How Limp Bizkit’s Wes Borland + Fred Durst Overcame Their ‘Tumultuous Relationship’
Limp Bizkit are gearing up to play some shows this summer. But before that happens, the band's guitarist, Wes Borland, summarized how he and frontman Fred Durst have come to remain on good terms after what Borland called a "tumultuous" past relationship.
He did so on the June 21 episode of Drinks With Johnny, the alcohol and rock-infused podcast hosted by Avenged Sevenfold bassist Johnny Christ. The nearly two-hour interview with Borland covered a wide range of topics, including the guitarist's many musical projects outside of Limp Bizkit. But when asked about Durst, the rocker made it clear that he and the vocalist have smoothed things out between them.
Watch the video down toward the bottom of this post.
"He and I get along great," Borland responded. "We've had a tumultuous relationship over the years, but it just took some time for us to grow up as people. … It's like being in a family, and families don't always get along. But you're stuck together, so you gotta work it out."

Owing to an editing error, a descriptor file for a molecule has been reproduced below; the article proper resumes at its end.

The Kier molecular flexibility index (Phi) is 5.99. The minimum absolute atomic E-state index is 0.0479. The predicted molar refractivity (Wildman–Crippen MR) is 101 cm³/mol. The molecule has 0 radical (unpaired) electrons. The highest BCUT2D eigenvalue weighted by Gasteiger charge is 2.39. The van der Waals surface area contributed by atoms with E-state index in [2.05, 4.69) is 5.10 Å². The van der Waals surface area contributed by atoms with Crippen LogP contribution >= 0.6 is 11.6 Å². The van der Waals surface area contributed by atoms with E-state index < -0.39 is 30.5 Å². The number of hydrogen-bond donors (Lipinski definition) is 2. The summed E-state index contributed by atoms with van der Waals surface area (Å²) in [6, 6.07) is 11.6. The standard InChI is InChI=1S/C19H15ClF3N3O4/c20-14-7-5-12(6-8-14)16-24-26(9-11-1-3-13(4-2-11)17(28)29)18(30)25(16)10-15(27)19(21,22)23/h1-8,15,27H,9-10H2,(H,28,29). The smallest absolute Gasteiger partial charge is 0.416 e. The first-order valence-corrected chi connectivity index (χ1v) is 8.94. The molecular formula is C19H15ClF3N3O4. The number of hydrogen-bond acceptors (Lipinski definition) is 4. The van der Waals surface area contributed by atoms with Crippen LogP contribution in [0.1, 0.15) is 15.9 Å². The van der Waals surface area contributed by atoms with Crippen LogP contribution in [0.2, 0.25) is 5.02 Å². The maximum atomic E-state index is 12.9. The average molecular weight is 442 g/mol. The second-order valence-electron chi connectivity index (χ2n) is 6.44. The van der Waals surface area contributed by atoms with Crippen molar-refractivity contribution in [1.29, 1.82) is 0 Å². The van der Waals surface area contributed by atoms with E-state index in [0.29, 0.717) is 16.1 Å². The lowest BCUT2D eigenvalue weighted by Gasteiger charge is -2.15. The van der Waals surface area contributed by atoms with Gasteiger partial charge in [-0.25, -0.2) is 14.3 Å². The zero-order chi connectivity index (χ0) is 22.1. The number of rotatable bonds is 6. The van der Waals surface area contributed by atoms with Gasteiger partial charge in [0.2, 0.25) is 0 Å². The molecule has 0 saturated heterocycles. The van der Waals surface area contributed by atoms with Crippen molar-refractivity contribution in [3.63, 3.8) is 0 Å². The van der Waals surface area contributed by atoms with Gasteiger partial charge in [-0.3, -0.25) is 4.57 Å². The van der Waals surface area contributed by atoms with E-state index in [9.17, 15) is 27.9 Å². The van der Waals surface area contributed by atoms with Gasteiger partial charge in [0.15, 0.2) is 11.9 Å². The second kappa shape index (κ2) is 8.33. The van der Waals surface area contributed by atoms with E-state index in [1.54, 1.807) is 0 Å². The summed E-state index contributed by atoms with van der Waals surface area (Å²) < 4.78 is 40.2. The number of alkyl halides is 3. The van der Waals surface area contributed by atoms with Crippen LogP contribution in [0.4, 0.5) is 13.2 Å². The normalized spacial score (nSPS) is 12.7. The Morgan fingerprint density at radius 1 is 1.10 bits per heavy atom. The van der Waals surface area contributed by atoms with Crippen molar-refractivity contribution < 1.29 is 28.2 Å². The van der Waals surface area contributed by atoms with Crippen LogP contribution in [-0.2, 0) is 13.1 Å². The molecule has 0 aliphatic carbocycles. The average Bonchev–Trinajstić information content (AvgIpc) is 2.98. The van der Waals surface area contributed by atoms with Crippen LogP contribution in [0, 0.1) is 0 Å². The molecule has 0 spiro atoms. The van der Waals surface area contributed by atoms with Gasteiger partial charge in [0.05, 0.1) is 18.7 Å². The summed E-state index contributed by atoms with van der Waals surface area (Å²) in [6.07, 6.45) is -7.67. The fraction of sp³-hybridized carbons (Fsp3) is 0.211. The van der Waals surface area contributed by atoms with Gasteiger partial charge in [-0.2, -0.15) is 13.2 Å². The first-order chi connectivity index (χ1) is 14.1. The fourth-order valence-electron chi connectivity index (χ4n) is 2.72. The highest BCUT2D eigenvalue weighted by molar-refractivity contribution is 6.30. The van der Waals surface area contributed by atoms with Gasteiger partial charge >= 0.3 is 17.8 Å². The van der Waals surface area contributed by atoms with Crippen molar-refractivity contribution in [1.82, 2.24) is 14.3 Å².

The guitarist continued, "I've [recently] been talking to him — I haven't seen him in a year just because of lockdown, and I've been so busy with my other projects and doing other things. But we've really been ramping up [our conversation] in like the last few days to a week; we've been increasingly talking more and talking about what we're gonna do and everything that's coming up."
"Probably in the last 10 years, [we] have been in the studio to try to complete a record, I wanna say, seven times," the guitarist explained. "And we've been [continually] working on stuff … and Fred has been consistently kind of unsatisfied with where the vision is."
Still, they have "probably have 35 songs recorded instrumentally," Borland added. "And [Durst]'s done vocals on them [but] then thrown the vocals away. … I think he's finally at the point now where he's gonna pick a set of these songs that he's finally cool with and finish them, and we're gonna finish a record. … I doubt it will be called Stampede of the Disco Elephants at that point. … I will definitely say that the riffs and the music — it's the best stuff I've ever done as a musician."